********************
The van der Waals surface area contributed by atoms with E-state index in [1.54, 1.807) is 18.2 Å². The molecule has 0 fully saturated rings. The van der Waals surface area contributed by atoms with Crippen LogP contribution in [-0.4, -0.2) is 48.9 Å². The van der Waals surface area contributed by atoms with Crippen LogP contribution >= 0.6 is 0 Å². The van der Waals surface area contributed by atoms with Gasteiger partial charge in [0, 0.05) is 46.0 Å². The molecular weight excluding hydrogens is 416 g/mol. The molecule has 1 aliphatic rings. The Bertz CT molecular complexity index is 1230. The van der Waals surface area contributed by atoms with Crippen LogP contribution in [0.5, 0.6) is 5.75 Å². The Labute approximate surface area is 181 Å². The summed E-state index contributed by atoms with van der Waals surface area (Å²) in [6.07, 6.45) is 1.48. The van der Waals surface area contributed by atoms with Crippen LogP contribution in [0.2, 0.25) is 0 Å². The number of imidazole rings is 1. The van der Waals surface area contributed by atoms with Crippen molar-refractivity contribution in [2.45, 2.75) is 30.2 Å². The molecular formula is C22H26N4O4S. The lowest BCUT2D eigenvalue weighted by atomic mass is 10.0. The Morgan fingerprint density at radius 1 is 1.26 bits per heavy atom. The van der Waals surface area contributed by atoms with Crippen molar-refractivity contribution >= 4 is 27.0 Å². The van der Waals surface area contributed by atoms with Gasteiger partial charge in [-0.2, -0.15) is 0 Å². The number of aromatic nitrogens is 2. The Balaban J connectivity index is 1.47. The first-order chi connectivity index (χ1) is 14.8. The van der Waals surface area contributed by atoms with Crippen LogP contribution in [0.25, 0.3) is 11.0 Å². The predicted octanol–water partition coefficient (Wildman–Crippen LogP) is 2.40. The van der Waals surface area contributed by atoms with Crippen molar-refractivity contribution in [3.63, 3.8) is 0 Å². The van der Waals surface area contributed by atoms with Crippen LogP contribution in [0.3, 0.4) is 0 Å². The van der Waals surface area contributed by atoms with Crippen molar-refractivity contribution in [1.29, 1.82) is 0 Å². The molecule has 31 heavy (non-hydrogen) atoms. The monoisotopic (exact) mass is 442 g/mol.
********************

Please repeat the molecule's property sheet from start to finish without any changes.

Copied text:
The van der Waals surface area contributed by atoms with E-state index in [1.54, 1.807) is 18.2 Å². The molecule has 0 fully saturated rings. The van der Waals surface area contributed by atoms with Crippen LogP contribution in [-0.4, -0.2) is 48.9 Å². The van der Waals surface area contributed by atoms with Crippen LogP contribution >= 0.6 is 0 Å². The van der Waals surface area contributed by atoms with Gasteiger partial charge in [0, 0.05) is 46.0 Å². The molecular weight excluding hydrogens is 416 g/mol. The molecule has 1 aliphatic rings. The Bertz CT molecular complexity index is 1230. The van der Waals surface area contributed by atoms with Crippen LogP contribution in [0.5, 0.6) is 5.75 Å². The Labute approximate surface area is 181 Å². The summed E-state index contributed by atoms with van der Waals surface area (Å²) in [6.07, 6.45) is 1.48. The van der Waals surface area contributed by atoms with Crippen LogP contribution in [0.2, 0.25) is 0 Å². The number of imidazole rings is 1. The van der Waals surface area contributed by atoms with Crippen molar-refractivity contribution in [2.45, 2.75) is 30.2 Å². The molecular formula is C22H26N4O4S. The lowest BCUT2D eigenvalue weighted by atomic mass is 10.0. The Morgan fingerprint density at radius 1 is 1.26 bits per heavy atom. The van der Waals surface area contributed by atoms with Crippen molar-refractivity contribution >= 4 is 27.0 Å². The van der Waals surface area contributed by atoms with Gasteiger partial charge in [-0.2, -0.15) is 0 Å². The number of aromatic nitrogens is 2. The Balaban J connectivity index is 1.47. The first-order chi connectivity index (χ1) is 14.8. The van der Waals surface area contributed by atoms with Crippen LogP contribution in [0.25, 0.3) is 11.0 Å². The predicted octanol–water partition coefficient (Wildman–Crippen LogP) is 2.40. The van der Waals surface area contributed by atoms with Crippen molar-refractivity contribution in [3.63, 3.8) is 0 Å². The van der Waals surface area contributed by atoms with Crippen LogP contribution in [0.3, 0.4) is 0 Å². The van der Waals surface area contributed by atoms with Crippen molar-refractivity contribution in [1.29, 1.82) is 0 Å². The molecule has 31 heavy (non-hydrogen) atoms. The monoisotopic (exact) mass is 442 g/mol.